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MaryAnne Vardaman
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I really enjoyed the way Dr. Nordhaus calmly and thoroughly refuted the 6 major arguments of climate skeptics. However, this kind of solid analysis is being done on both sides of the issue, leaving regular citizens to muddle through and decide whom to believe. It seems as though depending on how the evidence is framed (whether short term or long term), very different conclusions can be reached. However, I believe that the real story behind climate change skepticism is simply the fact that an ever-warming planet is just not convenient, especially at this point. I was reading a TIME article earlier today, and it mentioned that people are concerned about the economy right now, and they figure they can deal with climate change at some point in the future. This makes sense because most people prefer instant, rather than delayed, gratification. Similarly, people prefer delayed, rather than immediate, "punishments." Therefore, unfortunately, I think people will continue to support "business as usual" until some drastic consequence of their actions is presented to them.
Going along with the comments above, I, too, was not surprised with this finding. As we've discussed in class, the price of oil right now is reflecting the uncertainty of the regions in which it's produced. Like Molly said, the American public does not understand that domestic drilling will not lower gas prices, nor will it make us energy independent. I hope that the longer gas prices stay high, the more people will realize that alternative fuels can help us gain energy independence AND help combat climate change.
I think it's really cool that a study on climate change was able to be done in such a familiar place like Concord, rather than a far-off continent like Antarctica! This study makes it more apparent that our climate is changing on a local scale, as well as on a global scale. Also, it is helpful that it has been getting more attention than other studies because part of its data set comes from a famous writer, Henry David Thoreau. Besides just featuring a “big name,” this study offers concrete evidence that there are changes happening in our own backyards – changes in phenology, changes in species of thriving plants, changes in temperature, changes in the timing of seasons, and changes of migratory patterns of wildlife, like birds. In the future, I hope other studies can be done “close to home” so more people realize that climate change is real and that it has effects on our day-to-day lives.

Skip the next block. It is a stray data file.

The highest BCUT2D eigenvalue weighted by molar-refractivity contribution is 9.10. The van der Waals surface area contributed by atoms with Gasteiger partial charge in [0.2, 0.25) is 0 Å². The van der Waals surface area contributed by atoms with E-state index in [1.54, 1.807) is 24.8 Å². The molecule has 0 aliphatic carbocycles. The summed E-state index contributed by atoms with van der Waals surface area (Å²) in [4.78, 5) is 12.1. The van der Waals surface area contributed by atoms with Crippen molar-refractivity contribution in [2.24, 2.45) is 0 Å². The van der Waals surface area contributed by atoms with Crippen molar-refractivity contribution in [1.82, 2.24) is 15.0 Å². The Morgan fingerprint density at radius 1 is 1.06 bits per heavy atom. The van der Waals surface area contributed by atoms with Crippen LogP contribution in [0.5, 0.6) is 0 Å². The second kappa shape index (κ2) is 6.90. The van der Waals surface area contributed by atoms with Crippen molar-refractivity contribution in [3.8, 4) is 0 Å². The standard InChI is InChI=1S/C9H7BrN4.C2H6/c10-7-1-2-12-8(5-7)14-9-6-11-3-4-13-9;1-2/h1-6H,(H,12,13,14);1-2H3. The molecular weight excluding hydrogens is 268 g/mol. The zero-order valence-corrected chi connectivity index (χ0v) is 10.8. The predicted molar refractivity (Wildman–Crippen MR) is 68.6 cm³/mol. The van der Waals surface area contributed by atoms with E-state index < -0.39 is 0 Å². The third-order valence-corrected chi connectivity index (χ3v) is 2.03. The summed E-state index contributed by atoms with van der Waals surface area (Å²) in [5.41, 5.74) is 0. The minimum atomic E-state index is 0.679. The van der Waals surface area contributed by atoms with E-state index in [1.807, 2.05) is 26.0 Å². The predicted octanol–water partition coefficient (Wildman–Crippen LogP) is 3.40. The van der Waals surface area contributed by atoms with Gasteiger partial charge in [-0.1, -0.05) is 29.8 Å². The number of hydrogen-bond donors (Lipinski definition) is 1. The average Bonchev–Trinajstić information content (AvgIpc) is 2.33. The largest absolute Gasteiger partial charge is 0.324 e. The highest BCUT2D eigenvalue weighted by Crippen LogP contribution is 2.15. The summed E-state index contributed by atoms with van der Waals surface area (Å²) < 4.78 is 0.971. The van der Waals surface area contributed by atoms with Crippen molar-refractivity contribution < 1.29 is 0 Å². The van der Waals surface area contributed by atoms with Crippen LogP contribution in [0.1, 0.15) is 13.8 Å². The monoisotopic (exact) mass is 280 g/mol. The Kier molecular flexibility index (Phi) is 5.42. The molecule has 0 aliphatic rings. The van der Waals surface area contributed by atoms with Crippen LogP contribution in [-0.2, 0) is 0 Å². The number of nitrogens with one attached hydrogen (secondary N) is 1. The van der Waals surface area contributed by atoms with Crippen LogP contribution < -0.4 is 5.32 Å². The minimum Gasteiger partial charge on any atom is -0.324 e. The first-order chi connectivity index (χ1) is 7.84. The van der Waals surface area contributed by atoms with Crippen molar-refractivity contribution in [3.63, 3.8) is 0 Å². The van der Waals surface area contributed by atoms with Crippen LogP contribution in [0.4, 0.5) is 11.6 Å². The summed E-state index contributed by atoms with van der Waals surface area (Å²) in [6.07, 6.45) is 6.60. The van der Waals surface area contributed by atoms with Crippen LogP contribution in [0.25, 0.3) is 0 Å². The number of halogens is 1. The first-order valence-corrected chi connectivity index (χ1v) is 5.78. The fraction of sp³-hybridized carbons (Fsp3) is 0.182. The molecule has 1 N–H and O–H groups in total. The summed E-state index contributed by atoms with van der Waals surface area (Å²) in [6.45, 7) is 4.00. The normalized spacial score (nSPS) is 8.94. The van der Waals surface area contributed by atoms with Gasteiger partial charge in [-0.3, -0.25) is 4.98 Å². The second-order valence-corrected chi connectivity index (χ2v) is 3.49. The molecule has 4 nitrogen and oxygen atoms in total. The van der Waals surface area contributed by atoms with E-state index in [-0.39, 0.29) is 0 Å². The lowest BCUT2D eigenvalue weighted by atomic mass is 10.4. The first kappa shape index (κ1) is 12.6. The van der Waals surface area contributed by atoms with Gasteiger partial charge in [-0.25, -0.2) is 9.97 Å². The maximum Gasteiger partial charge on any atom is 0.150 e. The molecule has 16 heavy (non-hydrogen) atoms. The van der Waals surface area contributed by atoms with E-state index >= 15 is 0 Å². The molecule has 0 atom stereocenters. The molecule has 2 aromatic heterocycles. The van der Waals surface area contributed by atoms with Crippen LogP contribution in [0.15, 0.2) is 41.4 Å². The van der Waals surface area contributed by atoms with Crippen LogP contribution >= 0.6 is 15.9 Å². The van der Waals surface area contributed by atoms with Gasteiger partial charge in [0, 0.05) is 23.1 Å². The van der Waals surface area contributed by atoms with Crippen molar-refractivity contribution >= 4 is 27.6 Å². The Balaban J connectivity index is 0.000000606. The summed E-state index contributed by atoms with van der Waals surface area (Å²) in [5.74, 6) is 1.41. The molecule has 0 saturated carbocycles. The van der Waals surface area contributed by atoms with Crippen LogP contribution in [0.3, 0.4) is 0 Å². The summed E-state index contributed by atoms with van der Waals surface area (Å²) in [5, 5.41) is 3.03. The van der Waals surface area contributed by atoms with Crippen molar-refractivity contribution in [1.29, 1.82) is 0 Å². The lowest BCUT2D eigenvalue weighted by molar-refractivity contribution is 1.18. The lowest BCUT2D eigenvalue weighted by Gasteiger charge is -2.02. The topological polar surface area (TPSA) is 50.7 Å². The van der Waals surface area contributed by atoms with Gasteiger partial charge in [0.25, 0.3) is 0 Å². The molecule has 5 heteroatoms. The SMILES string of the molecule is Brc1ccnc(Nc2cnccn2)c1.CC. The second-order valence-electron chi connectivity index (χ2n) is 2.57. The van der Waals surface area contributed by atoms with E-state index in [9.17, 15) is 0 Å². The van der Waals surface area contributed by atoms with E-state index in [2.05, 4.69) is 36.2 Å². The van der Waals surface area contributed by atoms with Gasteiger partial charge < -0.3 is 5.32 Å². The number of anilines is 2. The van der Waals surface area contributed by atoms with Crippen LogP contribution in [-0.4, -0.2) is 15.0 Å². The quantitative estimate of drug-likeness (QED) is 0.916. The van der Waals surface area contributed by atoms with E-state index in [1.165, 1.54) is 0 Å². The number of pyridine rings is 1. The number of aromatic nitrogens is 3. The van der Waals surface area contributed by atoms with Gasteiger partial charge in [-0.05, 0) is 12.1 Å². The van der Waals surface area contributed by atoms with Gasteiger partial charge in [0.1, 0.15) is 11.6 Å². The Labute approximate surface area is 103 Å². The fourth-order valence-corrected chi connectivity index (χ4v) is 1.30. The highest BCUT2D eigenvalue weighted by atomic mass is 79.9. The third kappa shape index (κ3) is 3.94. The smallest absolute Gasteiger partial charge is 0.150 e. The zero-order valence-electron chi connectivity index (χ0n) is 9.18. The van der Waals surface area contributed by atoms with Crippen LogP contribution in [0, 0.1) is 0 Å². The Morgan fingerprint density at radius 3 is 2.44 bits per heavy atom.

Going off the above comment, I also agree that costs would need to be passed on to consumers in order for this to be a feasible plan. I'm wondering if it could be as simple as making all the highways into toll roads? Even if that problem were solved, though, there are still several issues: - pollution created by the production of electricity, as Ellen mentioned - who would be fronting the costs for the reconstruction of our highway system (which, granted, needs to be redone anyway...) - safety concerns (people's health and the reliability of the cars)as Colleen mentioned - what would happen during a power outage - how the system would be affected during inclement weather (snow, ice, etc) If these issues were addressed, I think this could be a great technology for our future.
As a consumer of raw Gulf oysters, I found this to be an interesting abstract on a topic that I've never really considered. If the harvesters of oysters are not willing to cover the costs of PHP, I think it makes sense to allow consumers to "pay for their own safety." I'm assuming that the producers are unwilling to take on the PHP cost because the benefits (saving 15 lives) are smaller than the costs of reducing bacteria levels. If this is the case, maybe both PHP and non-PHP oysters could be offered on menus in the gulf, and producers/restaurants can let the consumers decide whether they want to pay an extra $1.08 per meal as "insurance" against potential death...
Toggle Commented Jan 30, 2012 on Nice work from John Whitehead at Jolly Green General
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Jan 30, 2012